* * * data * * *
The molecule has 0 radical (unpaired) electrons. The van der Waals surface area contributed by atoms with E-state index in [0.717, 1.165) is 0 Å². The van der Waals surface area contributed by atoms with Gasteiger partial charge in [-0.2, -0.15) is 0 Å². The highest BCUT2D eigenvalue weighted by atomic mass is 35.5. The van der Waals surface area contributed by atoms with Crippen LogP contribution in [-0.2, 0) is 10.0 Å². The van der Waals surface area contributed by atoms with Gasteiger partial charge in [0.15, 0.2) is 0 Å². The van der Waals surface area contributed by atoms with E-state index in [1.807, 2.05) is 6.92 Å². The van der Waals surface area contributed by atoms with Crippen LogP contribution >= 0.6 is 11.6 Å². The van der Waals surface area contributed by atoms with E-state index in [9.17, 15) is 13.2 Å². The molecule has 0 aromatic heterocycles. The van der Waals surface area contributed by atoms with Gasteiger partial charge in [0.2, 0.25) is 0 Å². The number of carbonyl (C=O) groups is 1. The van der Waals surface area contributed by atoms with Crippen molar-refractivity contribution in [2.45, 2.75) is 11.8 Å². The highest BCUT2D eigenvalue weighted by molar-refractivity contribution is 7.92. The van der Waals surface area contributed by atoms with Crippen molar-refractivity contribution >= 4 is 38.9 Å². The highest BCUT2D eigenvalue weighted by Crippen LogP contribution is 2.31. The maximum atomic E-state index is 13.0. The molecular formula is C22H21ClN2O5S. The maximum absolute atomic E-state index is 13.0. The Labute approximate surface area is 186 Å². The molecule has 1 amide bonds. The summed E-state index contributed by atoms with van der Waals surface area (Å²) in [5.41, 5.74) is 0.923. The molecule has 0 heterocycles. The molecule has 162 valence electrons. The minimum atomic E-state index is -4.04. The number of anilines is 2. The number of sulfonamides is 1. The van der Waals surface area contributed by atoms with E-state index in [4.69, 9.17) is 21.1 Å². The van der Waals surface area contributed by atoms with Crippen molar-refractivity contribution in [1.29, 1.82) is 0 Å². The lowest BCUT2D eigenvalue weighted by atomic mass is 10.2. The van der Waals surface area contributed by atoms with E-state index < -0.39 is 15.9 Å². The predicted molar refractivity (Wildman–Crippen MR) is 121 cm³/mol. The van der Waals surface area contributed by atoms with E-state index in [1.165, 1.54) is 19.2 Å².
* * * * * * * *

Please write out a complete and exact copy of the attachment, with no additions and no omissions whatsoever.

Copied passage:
The molecule has 0 radical (unpaired) electrons. The van der Waals surface area contributed by atoms with E-state index in [0.717, 1.165) is 0 Å². The van der Waals surface area contributed by atoms with Gasteiger partial charge in [-0.2, -0.15) is 0 Å². The highest BCUT2D eigenvalue weighted by atomic mass is 35.5. The van der Waals surface area contributed by atoms with Crippen LogP contribution in [-0.2, 0) is 10.0 Å². The van der Waals surface area contributed by atoms with Gasteiger partial charge in [0.15, 0.2) is 0 Å². The van der Waals surface area contributed by atoms with E-state index in [1.807, 2.05) is 6.92 Å². The van der Waals surface area contributed by atoms with Crippen LogP contribution >= 0.6 is 11.6 Å². The van der Waals surface area contributed by atoms with E-state index in [9.17, 15) is 13.2 Å². The molecule has 0 aromatic heterocycles. The van der Waals surface area contributed by atoms with Gasteiger partial charge in [0.2, 0.25) is 0 Å². The number of carbonyl (C=O) groups is 1. The van der Waals surface area contributed by atoms with Crippen molar-refractivity contribution in [2.45, 2.75) is 11.8 Å². The highest BCUT2D eigenvalue weighted by molar-refractivity contribution is 7.92. The van der Waals surface area contributed by atoms with Crippen molar-refractivity contribution >= 4 is 38.9 Å². The highest BCUT2D eigenvalue weighted by Crippen LogP contribution is 2.31. The maximum atomic E-state index is 13.0. The molecular formula is C22H21ClN2O5S. The maximum absolute atomic E-state index is 13.0. The Labute approximate surface area is 186 Å². The molecule has 1 amide bonds. The summed E-state index contributed by atoms with van der Waals surface area (Å²) in [5.41, 5.74) is 0.923. The molecule has 0 heterocycles. The molecule has 162 valence electrons. The minimum atomic E-state index is -4.04. The number of anilines is 2. The number of sulfonamides is 1. The van der Waals surface area contributed by atoms with E-state index in [4.69, 9.17) is 21.1 Å². The van der Waals surface area contributed by atoms with Crippen molar-refractivity contribution in [1.29, 1.82) is 0 Å². The lowest BCUT2D eigenvalue weighted by atomic mass is 10.2. The van der Waals surface area contributed by atoms with E-state index < -0.39 is 15.9 Å². The predicted molar refractivity (Wildman–Crippen MR) is 121 cm³/mol. The van der Waals surface area contributed by atoms with E-state index in [1.165, 1.54) is 19.2 Å².